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Mike Kotsur - What can philosophy teach us about programming - Codemotion Amsterdam 2019

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If Socrates met Linus Torvalds, what would they talk about? How much math should be bundled into a good programming language? Can compiler resolve an argument and prove, that someone is right? Trough semantics of code, that we write every day, when looking carefully, one can see foundations of logic and science, that has been build more than 2000 years ago. Why does it matter, and how can we leverage this enormous power to make our code safe and sound in languages with advanced type systems, like Typescript and Scala.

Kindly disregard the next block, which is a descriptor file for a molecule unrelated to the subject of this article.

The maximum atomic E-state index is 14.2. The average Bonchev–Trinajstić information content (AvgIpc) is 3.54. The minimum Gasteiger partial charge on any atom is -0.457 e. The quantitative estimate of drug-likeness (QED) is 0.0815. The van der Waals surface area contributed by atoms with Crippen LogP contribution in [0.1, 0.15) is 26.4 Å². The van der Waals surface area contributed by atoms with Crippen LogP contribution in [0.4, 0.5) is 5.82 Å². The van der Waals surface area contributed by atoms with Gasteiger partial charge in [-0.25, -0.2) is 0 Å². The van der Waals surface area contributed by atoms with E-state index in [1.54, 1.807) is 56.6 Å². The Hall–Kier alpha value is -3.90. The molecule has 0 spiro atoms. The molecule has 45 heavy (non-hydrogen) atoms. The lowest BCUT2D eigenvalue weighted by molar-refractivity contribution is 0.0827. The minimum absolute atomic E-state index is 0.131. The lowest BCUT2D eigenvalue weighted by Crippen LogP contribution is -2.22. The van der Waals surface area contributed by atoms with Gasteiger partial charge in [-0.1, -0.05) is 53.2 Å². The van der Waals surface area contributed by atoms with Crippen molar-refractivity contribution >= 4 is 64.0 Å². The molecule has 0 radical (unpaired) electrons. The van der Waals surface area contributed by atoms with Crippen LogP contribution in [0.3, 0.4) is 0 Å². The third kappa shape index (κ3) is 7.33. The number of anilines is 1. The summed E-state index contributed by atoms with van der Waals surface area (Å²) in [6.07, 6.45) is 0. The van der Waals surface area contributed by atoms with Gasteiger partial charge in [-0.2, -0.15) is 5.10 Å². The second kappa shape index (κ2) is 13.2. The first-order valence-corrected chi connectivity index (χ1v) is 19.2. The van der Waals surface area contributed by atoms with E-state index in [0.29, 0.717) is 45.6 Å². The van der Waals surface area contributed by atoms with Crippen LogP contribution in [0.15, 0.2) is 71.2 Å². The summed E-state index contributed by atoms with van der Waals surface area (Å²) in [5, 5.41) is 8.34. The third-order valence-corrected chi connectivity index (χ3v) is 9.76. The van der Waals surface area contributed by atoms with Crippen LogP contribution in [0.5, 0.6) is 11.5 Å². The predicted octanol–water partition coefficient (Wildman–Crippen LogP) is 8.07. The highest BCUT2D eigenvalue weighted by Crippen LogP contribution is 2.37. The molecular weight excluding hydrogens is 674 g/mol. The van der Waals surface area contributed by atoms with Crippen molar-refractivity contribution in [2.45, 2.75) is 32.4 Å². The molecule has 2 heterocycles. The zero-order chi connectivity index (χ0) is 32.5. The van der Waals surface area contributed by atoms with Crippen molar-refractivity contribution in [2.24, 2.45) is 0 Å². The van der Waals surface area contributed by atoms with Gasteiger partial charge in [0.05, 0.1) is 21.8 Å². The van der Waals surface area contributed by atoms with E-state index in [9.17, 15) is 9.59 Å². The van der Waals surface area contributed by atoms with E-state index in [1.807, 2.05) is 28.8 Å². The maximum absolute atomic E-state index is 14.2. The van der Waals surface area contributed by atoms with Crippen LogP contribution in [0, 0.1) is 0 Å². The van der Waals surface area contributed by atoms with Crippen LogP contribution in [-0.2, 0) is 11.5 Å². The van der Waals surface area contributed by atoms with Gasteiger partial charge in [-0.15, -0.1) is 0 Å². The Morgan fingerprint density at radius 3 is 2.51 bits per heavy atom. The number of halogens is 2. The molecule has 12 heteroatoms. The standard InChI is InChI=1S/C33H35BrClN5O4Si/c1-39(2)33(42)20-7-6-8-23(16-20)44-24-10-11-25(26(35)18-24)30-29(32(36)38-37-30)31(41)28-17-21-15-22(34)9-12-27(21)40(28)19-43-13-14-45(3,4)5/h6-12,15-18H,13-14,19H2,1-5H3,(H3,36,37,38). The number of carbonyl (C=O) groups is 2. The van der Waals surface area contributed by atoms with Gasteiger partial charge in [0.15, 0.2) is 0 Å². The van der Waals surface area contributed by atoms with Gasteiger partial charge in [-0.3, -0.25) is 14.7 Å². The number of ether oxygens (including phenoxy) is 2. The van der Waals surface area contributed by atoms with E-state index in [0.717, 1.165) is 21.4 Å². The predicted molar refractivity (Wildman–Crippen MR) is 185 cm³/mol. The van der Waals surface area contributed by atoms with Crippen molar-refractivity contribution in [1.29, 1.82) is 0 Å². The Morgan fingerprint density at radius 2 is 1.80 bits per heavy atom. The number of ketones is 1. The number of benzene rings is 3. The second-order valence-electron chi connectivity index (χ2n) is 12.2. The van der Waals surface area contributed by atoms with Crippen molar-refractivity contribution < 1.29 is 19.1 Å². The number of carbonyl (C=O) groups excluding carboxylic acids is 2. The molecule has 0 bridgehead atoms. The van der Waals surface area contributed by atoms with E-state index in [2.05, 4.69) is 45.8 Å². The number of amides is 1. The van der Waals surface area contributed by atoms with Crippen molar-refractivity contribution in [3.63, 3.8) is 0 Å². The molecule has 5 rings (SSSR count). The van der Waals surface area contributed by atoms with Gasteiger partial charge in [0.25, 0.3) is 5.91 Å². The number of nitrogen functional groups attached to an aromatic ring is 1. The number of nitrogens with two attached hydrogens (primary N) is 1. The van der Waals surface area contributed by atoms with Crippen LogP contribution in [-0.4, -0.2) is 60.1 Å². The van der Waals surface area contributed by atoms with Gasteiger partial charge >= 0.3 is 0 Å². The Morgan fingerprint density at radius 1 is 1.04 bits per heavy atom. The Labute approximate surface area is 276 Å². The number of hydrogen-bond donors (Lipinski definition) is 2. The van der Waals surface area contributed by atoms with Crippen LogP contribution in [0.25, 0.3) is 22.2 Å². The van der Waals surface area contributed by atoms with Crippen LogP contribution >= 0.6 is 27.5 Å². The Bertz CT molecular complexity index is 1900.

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Mike Kotsur - What can philosophy teach us about programming - Codemotion Amsterdam 2019

  1. 1. What can philosophy teach us about programming Mike Kotsur Amsterdam | April 2-3, 2019
  2. 2. 👋 Mike Kotsur • Father, blogger, climber, tech lead. • https://github.com/mkotsur/ • Specialist degree in applied math; • 10+ years coding; • “Native” languages: PHP, Java, Javascript,Typescript, Scala. • Work: Startups, Marktplaats/eBay, XebiaLabs, Elsevier.
  3. 3. Douglas R. Hofstadter, Gödel, Escher, Bach James R. Newman, The World of Mathematics Immanuel Kant, Kritik der reinen Vernunft
  4. 4. confidence
  5. 5. Alex Honold scaling El Capitan (914m) without safety rope
  6. 6. Program Project Language Program Knowledge Language Standard way of thinking